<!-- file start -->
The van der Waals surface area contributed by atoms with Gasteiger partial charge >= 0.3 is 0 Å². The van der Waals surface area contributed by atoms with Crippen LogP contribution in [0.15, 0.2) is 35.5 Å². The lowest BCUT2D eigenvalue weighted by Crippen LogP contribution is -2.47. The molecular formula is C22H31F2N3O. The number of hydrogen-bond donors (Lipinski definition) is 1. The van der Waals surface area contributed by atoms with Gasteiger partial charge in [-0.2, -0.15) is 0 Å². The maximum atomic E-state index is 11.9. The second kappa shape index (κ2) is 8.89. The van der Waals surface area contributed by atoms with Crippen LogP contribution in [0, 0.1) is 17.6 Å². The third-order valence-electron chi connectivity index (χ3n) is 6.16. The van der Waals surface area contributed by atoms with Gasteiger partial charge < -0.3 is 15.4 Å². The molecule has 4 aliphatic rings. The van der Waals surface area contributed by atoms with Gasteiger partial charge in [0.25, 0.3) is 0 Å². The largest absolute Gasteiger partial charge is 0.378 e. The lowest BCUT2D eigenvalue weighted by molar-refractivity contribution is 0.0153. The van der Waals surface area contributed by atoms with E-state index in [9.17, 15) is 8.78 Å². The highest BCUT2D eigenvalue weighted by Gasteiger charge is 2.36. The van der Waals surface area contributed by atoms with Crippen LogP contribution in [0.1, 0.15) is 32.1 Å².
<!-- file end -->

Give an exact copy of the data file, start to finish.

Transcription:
The van der Waals surface area contributed by atoms with Gasteiger partial charge >= 0.3 is 0 Å². The van der Waals surface area contributed by atoms with Crippen LogP contribution in [0.15, 0.2) is 35.5 Å². The lowest BCUT2D eigenvalue weighted by Crippen LogP contribution is -2.47. The molecular formula is C22H31F2N3O. The number of hydrogen-bond donors (Lipinski definition) is 1. The van der Waals surface area contributed by atoms with Gasteiger partial charge in [-0.2, -0.15) is 0 Å². The maximum atomic E-state index is 11.9. The second kappa shape index (κ2) is 8.89. The van der Waals surface area contributed by atoms with Crippen LogP contribution in [0, 0.1) is 17.6 Å². The third-order valence-electron chi connectivity index (χ3n) is 6.16. The van der Waals surface area contributed by atoms with Gasteiger partial charge < -0.3 is 15.4 Å². The molecule has 4 aliphatic rings. The van der Waals surface area contributed by atoms with Gasteiger partial charge in [0.25, 0.3) is 0 Å². The largest absolute Gasteiger partial charge is 0.378 e. The lowest BCUT2D eigenvalue weighted by molar-refractivity contribution is 0.0153. The van der Waals surface area contributed by atoms with E-state index in [9.17, 15) is 8.78 Å². The highest BCUT2D eigenvalue weighted by Gasteiger charge is 2.36. The van der Waals surface area contributed by atoms with Crippen LogP contribution in [0.1, 0.15) is 32.1 Å².